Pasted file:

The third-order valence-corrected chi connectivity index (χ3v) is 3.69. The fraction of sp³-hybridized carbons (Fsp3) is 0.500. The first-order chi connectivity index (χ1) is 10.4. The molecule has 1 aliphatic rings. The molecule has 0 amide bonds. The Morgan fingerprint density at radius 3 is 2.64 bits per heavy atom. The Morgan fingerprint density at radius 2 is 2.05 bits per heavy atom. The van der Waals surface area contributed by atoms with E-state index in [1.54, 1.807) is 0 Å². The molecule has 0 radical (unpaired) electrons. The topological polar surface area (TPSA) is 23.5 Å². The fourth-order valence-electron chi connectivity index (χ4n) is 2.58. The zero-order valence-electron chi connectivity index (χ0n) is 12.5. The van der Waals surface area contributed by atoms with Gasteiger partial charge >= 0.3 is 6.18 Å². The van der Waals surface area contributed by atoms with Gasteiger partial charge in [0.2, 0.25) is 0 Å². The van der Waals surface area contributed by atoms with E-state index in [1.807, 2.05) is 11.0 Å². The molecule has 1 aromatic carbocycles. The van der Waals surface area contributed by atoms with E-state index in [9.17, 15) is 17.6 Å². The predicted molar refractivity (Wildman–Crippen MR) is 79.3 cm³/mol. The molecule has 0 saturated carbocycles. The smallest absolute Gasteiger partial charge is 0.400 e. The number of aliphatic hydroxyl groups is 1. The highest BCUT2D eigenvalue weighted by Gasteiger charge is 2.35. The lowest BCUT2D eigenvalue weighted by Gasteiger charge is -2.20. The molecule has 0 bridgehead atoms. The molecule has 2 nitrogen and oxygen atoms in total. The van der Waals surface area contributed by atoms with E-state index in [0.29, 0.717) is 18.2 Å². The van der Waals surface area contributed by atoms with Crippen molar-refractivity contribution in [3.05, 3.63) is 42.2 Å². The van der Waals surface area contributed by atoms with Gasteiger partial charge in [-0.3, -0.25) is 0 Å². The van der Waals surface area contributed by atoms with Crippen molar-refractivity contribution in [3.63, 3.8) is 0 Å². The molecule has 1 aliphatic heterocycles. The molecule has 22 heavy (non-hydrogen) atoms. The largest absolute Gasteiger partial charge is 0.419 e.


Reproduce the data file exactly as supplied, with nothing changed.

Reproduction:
The third-order valence-corrected chi connectivity index (χ3v) is 3.69. The fraction of sp³-hybridized carbons (Fsp3) is 0.500. The first-order chi connectivity index (χ1) is 10.4. The molecule has 1 aliphatic rings. The molecule has 0 amide bonds. The Morgan fingerprint density at radius 3 is 2.64 bits per heavy atom. The Morgan fingerprint density at radius 2 is 2.05 bits per heavy atom. The van der Waals surface area contributed by atoms with E-state index in [1.54, 1.807) is 0 Å². The molecule has 0 radical (unpaired) electrons. The topological polar surface area (TPSA) is 23.5 Å². The fourth-order valence-electron chi connectivity index (χ4n) is 2.58. The zero-order valence-electron chi connectivity index (χ0n) is 12.5. The van der Waals surface area contributed by atoms with Gasteiger partial charge >= 0.3 is 6.18 Å². The van der Waals surface area contributed by atoms with Gasteiger partial charge in [0.2, 0.25) is 0 Å². The van der Waals surface area contributed by atoms with E-state index in [1.807, 2.05) is 11.0 Å². The molecule has 1 aromatic carbocycles. The van der Waals surface area contributed by atoms with E-state index in [9.17, 15) is 17.6 Å². The predicted molar refractivity (Wildman–Crippen MR) is 79.3 cm³/mol. The molecule has 0 saturated carbocycles. The smallest absolute Gasteiger partial charge is 0.400 e. The number of aliphatic hydroxyl groups is 1. The highest BCUT2D eigenvalue weighted by Gasteiger charge is 2.35. The lowest BCUT2D eigenvalue weighted by Gasteiger charge is -2.20. The molecule has 0 bridgehead atoms. The molecule has 2 nitrogen and oxygen atoms in total. The van der Waals surface area contributed by atoms with E-state index in [0.29, 0.717) is 18.2 Å². The van der Waals surface area contributed by atoms with Crippen molar-refractivity contribution in [3.05, 3.63) is 42.2 Å². The van der Waals surface area contributed by atoms with Gasteiger partial charge in [-0.3, -0.25) is 0 Å². The van der Waals surface area contributed by atoms with Crippen molar-refractivity contribution in [3.63, 3.8) is 0 Å². The molecule has 1 aliphatic heterocycles. The molecule has 22 heavy (non-hydrogen) atoms. The largest absolute Gasteiger partial charge is 0.419 e.